Friday 20 October 2017

'My world still turns upside down when I think of him'

Westmeath's Lauralee Walsh explains how GAA helped her cope with loss of her brother

Lauralee Walsh will be hugely motivated to help Westmeath claim glory. Photo: Sportsfile
Lauralee Walsh will be hugely motivated to help Westmeath claim glory. Photo: Sportsfile

Jackie Cahill

When Westmeath captain Lauralee Walsh was contacted by the Women's Gaelic Players Association last year to discuss her switch from football to rugby, and back again, she vowed to hold nothing back.

And so, Walsh, in an emotional video, discussed how the tragic death of her brother on his 21st birthday in 2005 impacted on her, and the role that football played in helping her through.

Mike suffered from depression and took his own life, when Lauralee was just 20.

The pair were close in every sense, less than a year separating them in age and devoted to each other.

While remaining fully aware of her grief, Walsh kept football very much to the forefront.

Michael was buried on a Friday and Walsh played a colleges game on the following Wednesday, before lining out for Westmeath a few days later.

Walsh notes: "It's 12 years now since Mike passed away, I was in my first year in college and it turned my world upside down.

"At times, your world still does turn upside down when you think of the time that has passed without him.

"The WGPA approached me about doing a piece about coming back from the rugby to the Gaelic.

Utmost

"They were coming into my home and I couldn't not tell our story, as a family. During that time, Gaelic football was of the utmost importance to me.

"Just to have your team-mates rally around you like that, and really look after you… but also football gave me a focus when everything else seemed so upside down.

"I'll be forever thankful for the presence of sport and my team-mates, and that's probably why I couldn't wait to come back from the rugby in one sense.

"I feel like I owe Westmeath so much and I owe the girls so much for looking after me the way they did during that time. If I can do that for someone else, if I can look after my team-mates in any shape or form, the way they looked after me, I'd only be honoured to do it."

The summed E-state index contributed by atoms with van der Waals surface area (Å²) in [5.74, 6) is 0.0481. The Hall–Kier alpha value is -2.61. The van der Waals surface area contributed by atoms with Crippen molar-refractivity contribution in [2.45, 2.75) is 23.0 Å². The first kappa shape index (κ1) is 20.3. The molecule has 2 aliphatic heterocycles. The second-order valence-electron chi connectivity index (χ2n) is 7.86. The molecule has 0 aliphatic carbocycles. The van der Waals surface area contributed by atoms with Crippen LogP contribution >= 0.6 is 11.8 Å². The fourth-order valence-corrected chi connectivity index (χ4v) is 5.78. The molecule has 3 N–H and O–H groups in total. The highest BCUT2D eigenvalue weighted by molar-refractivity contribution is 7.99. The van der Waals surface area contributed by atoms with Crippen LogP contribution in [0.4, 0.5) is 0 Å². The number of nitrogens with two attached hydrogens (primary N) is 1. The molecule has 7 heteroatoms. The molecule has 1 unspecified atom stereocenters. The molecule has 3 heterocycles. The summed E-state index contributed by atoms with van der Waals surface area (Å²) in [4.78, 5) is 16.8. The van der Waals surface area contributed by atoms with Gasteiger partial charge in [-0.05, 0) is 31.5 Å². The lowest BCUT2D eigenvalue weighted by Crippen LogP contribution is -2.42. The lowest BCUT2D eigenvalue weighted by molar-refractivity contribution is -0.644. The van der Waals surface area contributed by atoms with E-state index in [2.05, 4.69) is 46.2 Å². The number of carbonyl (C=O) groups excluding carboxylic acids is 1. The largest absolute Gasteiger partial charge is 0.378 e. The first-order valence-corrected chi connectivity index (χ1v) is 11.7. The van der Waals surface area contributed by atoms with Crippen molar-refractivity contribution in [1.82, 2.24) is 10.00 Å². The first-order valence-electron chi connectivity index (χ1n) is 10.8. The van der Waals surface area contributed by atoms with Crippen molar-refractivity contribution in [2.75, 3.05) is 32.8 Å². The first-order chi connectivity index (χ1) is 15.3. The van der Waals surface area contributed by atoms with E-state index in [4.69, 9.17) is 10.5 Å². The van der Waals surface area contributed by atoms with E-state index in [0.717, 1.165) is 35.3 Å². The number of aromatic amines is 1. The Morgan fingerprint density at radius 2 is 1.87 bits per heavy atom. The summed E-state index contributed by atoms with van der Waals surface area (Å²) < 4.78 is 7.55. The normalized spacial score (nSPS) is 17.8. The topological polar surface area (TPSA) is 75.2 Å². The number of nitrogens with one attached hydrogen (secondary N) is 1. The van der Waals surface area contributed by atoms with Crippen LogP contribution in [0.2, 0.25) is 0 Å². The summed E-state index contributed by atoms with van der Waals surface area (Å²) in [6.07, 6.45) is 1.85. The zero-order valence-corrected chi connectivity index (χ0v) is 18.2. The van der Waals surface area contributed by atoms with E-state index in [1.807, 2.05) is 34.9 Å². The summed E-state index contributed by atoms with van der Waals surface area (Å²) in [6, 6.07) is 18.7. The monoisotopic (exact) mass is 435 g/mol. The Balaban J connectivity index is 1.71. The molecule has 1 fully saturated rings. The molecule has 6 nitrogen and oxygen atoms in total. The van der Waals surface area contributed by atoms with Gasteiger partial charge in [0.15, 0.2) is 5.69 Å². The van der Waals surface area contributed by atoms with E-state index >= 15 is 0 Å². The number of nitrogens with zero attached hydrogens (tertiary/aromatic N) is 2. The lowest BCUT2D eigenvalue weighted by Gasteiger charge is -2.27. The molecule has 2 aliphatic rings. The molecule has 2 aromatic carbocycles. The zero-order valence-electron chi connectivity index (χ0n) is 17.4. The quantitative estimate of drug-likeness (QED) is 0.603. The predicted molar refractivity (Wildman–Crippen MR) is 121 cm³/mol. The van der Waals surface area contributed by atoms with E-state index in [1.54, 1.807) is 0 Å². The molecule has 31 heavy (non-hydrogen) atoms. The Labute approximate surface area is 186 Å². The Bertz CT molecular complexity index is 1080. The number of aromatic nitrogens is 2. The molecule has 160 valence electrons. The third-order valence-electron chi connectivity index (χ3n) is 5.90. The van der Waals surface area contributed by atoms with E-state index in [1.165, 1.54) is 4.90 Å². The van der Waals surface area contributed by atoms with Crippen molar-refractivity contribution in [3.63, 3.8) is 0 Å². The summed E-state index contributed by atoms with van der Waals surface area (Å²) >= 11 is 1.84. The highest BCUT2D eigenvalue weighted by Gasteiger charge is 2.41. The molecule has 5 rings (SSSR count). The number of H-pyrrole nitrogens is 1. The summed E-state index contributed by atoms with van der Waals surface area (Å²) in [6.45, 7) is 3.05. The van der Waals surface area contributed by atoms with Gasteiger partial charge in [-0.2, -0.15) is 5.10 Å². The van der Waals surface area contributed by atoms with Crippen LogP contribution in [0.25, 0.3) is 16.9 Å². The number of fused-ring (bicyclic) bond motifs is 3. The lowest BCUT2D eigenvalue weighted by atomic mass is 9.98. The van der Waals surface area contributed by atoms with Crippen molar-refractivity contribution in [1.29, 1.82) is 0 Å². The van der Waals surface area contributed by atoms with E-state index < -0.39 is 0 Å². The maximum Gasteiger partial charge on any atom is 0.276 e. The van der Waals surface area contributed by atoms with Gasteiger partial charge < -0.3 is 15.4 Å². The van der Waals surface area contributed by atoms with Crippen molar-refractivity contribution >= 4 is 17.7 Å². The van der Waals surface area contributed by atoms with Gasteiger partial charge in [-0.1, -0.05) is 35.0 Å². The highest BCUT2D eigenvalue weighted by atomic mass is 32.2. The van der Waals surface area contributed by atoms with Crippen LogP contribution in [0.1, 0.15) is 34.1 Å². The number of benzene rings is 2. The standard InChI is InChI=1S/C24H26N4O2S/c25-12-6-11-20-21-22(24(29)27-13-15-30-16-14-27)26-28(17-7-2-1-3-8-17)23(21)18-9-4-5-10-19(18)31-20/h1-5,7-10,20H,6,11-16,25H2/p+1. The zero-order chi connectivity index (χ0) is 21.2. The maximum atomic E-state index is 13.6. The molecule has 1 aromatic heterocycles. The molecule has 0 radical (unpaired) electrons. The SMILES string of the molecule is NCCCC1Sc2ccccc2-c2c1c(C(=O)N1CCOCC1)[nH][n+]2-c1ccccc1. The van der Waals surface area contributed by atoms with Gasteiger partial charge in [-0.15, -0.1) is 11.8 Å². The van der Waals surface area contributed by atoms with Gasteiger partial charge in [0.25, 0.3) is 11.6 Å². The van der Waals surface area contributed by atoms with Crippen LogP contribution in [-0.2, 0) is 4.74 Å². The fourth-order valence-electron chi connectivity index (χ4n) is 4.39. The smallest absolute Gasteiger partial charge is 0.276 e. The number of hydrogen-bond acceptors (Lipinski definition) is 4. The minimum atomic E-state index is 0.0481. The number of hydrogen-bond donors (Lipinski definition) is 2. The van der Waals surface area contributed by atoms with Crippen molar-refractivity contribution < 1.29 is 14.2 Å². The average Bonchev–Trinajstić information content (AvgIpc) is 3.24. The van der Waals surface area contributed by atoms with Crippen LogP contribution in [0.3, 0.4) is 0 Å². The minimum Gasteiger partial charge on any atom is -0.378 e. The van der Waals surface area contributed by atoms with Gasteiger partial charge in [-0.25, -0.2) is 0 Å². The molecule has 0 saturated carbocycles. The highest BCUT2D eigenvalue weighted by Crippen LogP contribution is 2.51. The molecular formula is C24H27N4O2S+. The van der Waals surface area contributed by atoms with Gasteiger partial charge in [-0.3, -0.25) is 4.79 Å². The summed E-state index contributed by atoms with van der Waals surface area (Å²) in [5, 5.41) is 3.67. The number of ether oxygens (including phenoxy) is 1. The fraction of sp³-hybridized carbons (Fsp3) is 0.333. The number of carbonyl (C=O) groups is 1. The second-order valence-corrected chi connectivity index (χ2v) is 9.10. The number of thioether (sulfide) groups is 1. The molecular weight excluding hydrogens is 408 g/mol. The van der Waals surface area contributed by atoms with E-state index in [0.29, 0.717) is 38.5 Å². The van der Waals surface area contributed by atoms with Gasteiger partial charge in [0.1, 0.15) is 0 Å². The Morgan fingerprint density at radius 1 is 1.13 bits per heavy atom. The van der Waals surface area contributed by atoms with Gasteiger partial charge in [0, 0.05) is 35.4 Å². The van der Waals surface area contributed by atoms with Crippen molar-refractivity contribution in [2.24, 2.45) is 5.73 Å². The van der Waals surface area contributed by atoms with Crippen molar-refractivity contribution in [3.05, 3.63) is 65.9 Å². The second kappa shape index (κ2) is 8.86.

Playing in the annual sevens competition in Portmarnock in 2013, on All-Ireland final weekend, Walsh's potential for talent transfer was spotted by the manager of the Ireland Sevens rugby team.

She was invited in for trials shortly after and as Walsh, now 32, was in her late 20s at the time, this was too good an opportunity to pass up.

She says: "When Ireland come knocking, you don't say no.

"As hard as it was stepping away from the Gaelic football at the time, that was the stipulation of becoming involved in the Sevens - you were solely being developed as a rugby player.

"It was a huge experience; I travelled the world I think twice over in the two years that I played.

"It just got very hard to manage, working with a full-time job; I guess if I was maybe five or six years younger, you could put the job on the back burner.

Brilliant

"It just wasn't an option for me. It was a brilliant experience, I loved every minute of it, but I came back to Gaelic football and I'm more rejuvenated that I had that two-year break.

"I'm hungry for it again, which is nice, at this stage of my career, to feel that way about your sport."

Captaining Westmeath adds an extra layer for Walsh, a PE and science teacher at Cabinteely Community School who plays her club football in the capital with Na Fianna.

She's certainly come a long way since being given the run-around by former Dublin star Angie McNally on her debut.

Walsh smiles: "When I started playing, I was about 16. I remember Dad (Charlie) bringing me up to Kinnegad, going out and playing Dublin in a match and Angie McNally was playing. They subbed me on that day and said 'go on there and mark her.'

"But I couldn't catch her, I spent the time running after her and I pulled her jersey a couple of times. The referee called me over and he said 'I'd hate to give you a yellow card on your debut'.

"I was like 'ok, fair enough, lesson learned!' I watched Angie McNally run after that but that's one of the earliest memories I have playing on the senior team.

"Dublin were a force to be reckoned with back then, just as they are now. She was a fabulous player."

Tomorrow at Parnell Park, Cavan stand in the way of Westmeath and promotion to Division 1.

Westmeath have lost the last two Division 2 finals but no matter what the result this time, Walsh will always view football through a prism of perspective.

Irish Independent

Editor's Choice

Also in Sport